The "how" sounds to many like some complicated and theoretical question from a constitutional law seminar, c. 1920. Not so. The "how" of things in government matters intensely and immensely. That is to say, does the end justify the means? Does it matter how we do things, so long as the things seem to us, broadly speaking, desirable and good? Or does the use of bad means impeach the whole project? We have here one of the great enduring questions of life, never answered entirely to the satisfaction of either side in a given dispute.
Judge Vinson's answer is the answer a earlier generations of Americans would have recognized as more fitting than the alternative. It would not have been for these generations a case of finding the purchase mandate evil, barbaric, anything like that. For many, it would have been a case of doubting whether, if Congress can tell you to buy a thing you don't want, any justification exists for calling ours a government of limited powers.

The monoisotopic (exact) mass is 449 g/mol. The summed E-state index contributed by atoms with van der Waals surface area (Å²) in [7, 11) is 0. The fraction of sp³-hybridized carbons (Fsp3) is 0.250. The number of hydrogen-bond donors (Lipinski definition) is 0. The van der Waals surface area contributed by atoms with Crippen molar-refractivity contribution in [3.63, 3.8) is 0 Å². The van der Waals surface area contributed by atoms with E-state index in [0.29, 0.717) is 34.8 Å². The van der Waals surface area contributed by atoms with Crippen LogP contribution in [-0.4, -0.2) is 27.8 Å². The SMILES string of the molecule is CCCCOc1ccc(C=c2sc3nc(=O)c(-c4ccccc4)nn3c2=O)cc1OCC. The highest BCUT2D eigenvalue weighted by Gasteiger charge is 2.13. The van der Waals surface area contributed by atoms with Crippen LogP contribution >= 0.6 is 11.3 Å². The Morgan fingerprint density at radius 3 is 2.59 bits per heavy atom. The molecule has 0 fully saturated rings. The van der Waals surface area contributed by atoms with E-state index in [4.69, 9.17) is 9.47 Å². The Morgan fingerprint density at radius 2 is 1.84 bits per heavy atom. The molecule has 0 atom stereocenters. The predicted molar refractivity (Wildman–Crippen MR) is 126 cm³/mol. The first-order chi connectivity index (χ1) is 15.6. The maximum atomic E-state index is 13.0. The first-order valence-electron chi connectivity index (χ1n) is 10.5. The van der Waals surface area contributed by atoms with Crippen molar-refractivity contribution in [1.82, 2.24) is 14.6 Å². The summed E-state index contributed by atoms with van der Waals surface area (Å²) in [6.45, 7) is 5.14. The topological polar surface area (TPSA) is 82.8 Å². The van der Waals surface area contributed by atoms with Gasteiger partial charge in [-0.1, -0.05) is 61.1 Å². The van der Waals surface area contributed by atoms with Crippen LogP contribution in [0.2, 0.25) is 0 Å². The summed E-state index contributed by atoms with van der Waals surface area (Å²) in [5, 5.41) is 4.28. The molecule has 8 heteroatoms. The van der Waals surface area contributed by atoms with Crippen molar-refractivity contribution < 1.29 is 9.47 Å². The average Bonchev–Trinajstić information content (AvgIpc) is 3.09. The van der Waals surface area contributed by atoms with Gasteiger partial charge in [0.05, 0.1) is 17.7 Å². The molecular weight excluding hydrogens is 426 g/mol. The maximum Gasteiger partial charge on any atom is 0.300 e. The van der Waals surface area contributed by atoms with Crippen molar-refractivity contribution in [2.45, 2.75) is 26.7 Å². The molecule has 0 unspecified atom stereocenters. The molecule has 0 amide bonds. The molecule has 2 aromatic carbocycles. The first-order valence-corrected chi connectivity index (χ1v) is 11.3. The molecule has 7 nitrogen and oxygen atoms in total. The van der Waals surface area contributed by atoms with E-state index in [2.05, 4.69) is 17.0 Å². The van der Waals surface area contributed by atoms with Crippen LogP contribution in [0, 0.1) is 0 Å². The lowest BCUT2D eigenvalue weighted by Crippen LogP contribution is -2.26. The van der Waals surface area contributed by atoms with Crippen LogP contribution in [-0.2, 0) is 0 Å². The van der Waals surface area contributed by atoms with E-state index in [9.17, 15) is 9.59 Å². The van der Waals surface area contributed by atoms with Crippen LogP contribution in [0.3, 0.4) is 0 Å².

The Constitution was written and ratified by men who saw it as a means both of enabling and restricting government -- balancing the requirements of efficiency and freedom. On and on, the warfare has gone between those complementary yet competing concepts.
Since the New Deal, the general idea has been, yes, if Congress wants to do something (e.g., tell farmers what crops they may plant) for the supposed good of all, then such a plan must be good for all. Mustn't it?
It's a bit late in the day, you may think, to reopen that immense and vital question, but sometimes the rule is better late than never.
In Honor of His 103rd Birthday, Here Are The 20 Best Quotes From The Late, Great Milton Friedman | John Hawkins